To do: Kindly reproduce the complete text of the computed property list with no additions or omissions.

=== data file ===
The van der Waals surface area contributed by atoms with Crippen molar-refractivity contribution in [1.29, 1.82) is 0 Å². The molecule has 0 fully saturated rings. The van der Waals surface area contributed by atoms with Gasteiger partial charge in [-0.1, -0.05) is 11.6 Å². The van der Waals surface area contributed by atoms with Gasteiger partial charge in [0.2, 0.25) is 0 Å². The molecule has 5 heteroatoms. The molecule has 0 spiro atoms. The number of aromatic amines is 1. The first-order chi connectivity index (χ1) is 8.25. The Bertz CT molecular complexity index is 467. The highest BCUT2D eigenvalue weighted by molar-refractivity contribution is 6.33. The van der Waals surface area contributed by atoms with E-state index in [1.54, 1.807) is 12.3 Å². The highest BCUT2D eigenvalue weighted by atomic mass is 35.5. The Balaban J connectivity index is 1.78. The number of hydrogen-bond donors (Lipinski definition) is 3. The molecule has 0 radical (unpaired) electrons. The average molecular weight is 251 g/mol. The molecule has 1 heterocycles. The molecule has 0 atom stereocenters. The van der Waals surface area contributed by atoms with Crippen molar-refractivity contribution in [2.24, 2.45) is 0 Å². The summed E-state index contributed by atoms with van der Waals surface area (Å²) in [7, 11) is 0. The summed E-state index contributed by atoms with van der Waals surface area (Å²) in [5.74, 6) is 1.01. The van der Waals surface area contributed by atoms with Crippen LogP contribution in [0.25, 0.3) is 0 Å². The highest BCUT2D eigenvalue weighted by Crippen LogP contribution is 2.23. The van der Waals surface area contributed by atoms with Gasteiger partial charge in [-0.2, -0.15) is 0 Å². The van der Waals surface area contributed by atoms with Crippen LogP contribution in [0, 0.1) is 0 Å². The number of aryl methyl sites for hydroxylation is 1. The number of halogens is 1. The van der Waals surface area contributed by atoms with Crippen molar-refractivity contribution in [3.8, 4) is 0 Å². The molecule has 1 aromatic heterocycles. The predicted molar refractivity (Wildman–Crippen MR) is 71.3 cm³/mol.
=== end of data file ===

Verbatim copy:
The van der Waals surface area contributed by atoms with Crippen molar-refractivity contribution in [1.29, 1.82) is 0 Å². The molecule has 0 fully saturated rings. The van der Waals surface area contributed by atoms with Gasteiger partial charge in [-0.1, -0.05) is 11.6 Å². The van der Waals surface area contributed by atoms with Gasteiger partial charge in [0.2, 0.25) is 0 Å². The molecule has 5 heteroatoms. The molecule has 0 spiro atoms. The number of aromatic amines is 1. The first-order chi connectivity index (χ1) is 8.25. The Bertz CT molecular complexity index is 467. The highest BCUT2D eigenvalue weighted by molar-refractivity contribution is 6.33. The van der Waals surface area contributed by atoms with E-state index in [1.54, 1.807) is 12.3 Å². The highest BCUT2D eigenvalue weighted by atomic mass is 35.5. The Balaban J connectivity index is 1.78. The number of hydrogen-bond donors (Lipinski definition) is 3. The molecule has 0 radical (unpaired) electrons. The average molecular weight is 251 g/mol. The molecule has 1 heterocycles. The molecule has 0 atom stereocenters. The van der Waals surface area contributed by atoms with Crippen molar-refractivity contribution in [2.24, 2.45) is 0 Å². The summed E-state index contributed by atoms with van der Waals surface area (Å²) in [7, 11) is 0. The summed E-state index contributed by atoms with van der Waals surface area (Å²) in [5.74, 6) is 1.01. The van der Waals surface area contributed by atoms with Crippen LogP contribution in [0.25, 0.3) is 0 Å². The highest BCUT2D eigenvalue weighted by Crippen LogP contribution is 2.23. The van der Waals surface area contributed by atoms with Gasteiger partial charge in [-0.2, -0.15) is 0 Å². The van der Waals surface area contributed by atoms with Crippen LogP contribution in [0, 0.1) is 0 Å². The number of aryl methyl sites for hydroxylation is 1. The number of halogens is 1. The van der Waals surface area contributed by atoms with Crippen molar-refractivity contribution in [3.8, 4) is 0 Å². The molecule has 1 aromatic heterocycles. The predicted molar refractivity (Wildman–Crippen MR) is 71.3 cm³/mol.